Coping with finals week stress

By Arpan Lobo | 12/11/17 1:30am


Finals week can be the most stressful time during the entire semester. It may feel like 16 weeks of hard work come down to a handful of tests, papers and presentations.

It's this stress that often causes students to struggle. The pressure coming from classes, extracurriculars and other outside factors can make finals week a nightmare if it's not properly addressed.

The University Counseling Center at Grand Valley State University offers several events for its co-sponsored, semesterly "Exam Cram." The events on the schedule are designed to relax students, and they will run through Wednesday, Dec. 13. 

Being able to reduce stress is important for academic success. Nick Debernardi, a licensed psychologist in the University Counseling Center, said the center is a resource for all GVSU students to utilize.

"We tend to see the students where their stress is interfering with their ability to concentrate, to study, or they're finding it difficult to cope to succeed in school," he said. 

Students may perceive a negative stigma associated with visiting the counseling center, but Debernardi said the counseling center can help in a number of ways. 

"It can be uncomfortable and we understand that," he said. "I think the one thing I'd like to make sure people know is that sometimes people think you have to have very serious mental health concerns, (but) we help students in a variety of ways. That can just be stress, relationship conflict, academic stress, just some simple coping.

"I think the idea of really normalizing what we offer, and it can be everyday life that's building (stress) up. We work with you to find a way that's most comfortable."

Outside of visiting the University Counseling Center, Debernardi said self-care and treating your body right is another useful step toward reducing stress. 

"Eat, sleep, take care of yourself (and) keep it very simple," he said. "We all know what the effects of sleep deprivation on the brain are. It does have a severe impact. When you talk about trying to do your best with recalling information or applying information on exams, it clearly does have an effect."

According to a 2010 study published in the Journal of College Student Psychotherapy, sleep deprivation has a significant negative correlation with academic performance, meaning that a lesser amount of sleep generally leads to a poorer academic performance.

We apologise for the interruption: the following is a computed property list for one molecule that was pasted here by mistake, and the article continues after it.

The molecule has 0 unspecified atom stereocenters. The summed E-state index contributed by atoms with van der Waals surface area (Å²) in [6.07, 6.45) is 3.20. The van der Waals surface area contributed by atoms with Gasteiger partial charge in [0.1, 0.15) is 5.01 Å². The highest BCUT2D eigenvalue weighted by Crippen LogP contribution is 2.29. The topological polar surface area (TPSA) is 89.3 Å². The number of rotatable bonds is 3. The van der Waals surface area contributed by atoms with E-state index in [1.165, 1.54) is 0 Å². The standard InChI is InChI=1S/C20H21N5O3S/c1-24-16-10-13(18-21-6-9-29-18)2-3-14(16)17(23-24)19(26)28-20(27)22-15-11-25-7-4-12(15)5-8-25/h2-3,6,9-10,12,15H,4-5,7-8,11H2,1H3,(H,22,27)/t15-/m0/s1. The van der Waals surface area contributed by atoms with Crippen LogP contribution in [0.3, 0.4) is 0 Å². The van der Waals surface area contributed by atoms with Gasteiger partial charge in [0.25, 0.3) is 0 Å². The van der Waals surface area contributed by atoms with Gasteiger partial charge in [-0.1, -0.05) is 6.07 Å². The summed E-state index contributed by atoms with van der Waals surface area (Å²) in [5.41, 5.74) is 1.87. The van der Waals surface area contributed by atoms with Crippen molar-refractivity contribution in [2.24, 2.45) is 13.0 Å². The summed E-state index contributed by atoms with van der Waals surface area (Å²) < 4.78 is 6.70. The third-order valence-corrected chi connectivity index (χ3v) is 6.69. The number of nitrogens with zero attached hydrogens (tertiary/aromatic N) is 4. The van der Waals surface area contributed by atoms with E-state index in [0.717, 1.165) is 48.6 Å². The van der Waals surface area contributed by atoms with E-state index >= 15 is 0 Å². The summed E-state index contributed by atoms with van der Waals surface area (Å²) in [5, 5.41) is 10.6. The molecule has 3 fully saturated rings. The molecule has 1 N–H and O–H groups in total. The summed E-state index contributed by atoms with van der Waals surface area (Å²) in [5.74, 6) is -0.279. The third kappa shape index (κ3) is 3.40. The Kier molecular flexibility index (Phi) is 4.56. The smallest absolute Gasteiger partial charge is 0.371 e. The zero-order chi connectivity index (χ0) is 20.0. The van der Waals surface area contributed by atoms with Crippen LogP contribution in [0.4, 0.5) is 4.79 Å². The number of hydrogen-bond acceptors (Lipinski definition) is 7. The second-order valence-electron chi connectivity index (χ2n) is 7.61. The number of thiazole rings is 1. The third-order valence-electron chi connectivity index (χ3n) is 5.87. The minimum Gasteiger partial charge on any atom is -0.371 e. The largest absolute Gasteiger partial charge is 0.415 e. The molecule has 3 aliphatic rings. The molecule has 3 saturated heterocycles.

"It's very common for people not to get a lot of sleep now," Debernardi said. "So, I think it's knowing yourself, knowing what you can handle. Try to get as much sleep, six to seven hours. The big thing is to try to get in to a deep sleep."

Debernardi added that sleeping in blocks, or sleeping for short periods at a time throughout the day, isn't as helpful as falling into a prolonged deep sleep. 

One factor outside of sleep that can have a negative impact on students who are stressed and possibly thinking about self-harm is social media and, more specifically, negative posts on social media. A quick Twitter search of the terms "exams," "kill" and "myself" will pull up an entire timeline filled with tweets with suicidal language. Even if the language is hyperbolic, seeing a post like this can be harmful.

"I think it can (be) very triggering for somebody, especially if they're using it in a joking manner," Debernardi said. "It can be kind of dismissing and invalidating to see somebody joke with that when you're struggling and you maybe thinking of that."

According to a 2015 report done the Pew Research Center, social media users tend to be more aware of stressful events in the lives of others. Discerning what is jest and what are serious thoughts of self-harm can be difficult.

"The biggest thing is if you don't know if somebody is joking is to ask," Debernardi said. He also brought up the Question, Persuade, Refer outreach topic sessions at GVSU that aim to help students recognize warning signs of suicide, which is the second-largest cause of death for college students.

The University Counseling Center will maintain its normal hours during the week of finals from Monday, Dec. 11, to Thursday, Dec. 14. Students are also encouraged to participate in the many Exam Cram sessions to reduce stress as well.

Comments powered by Disqus

Please note All comments are eligible for publication in The Lanthorn.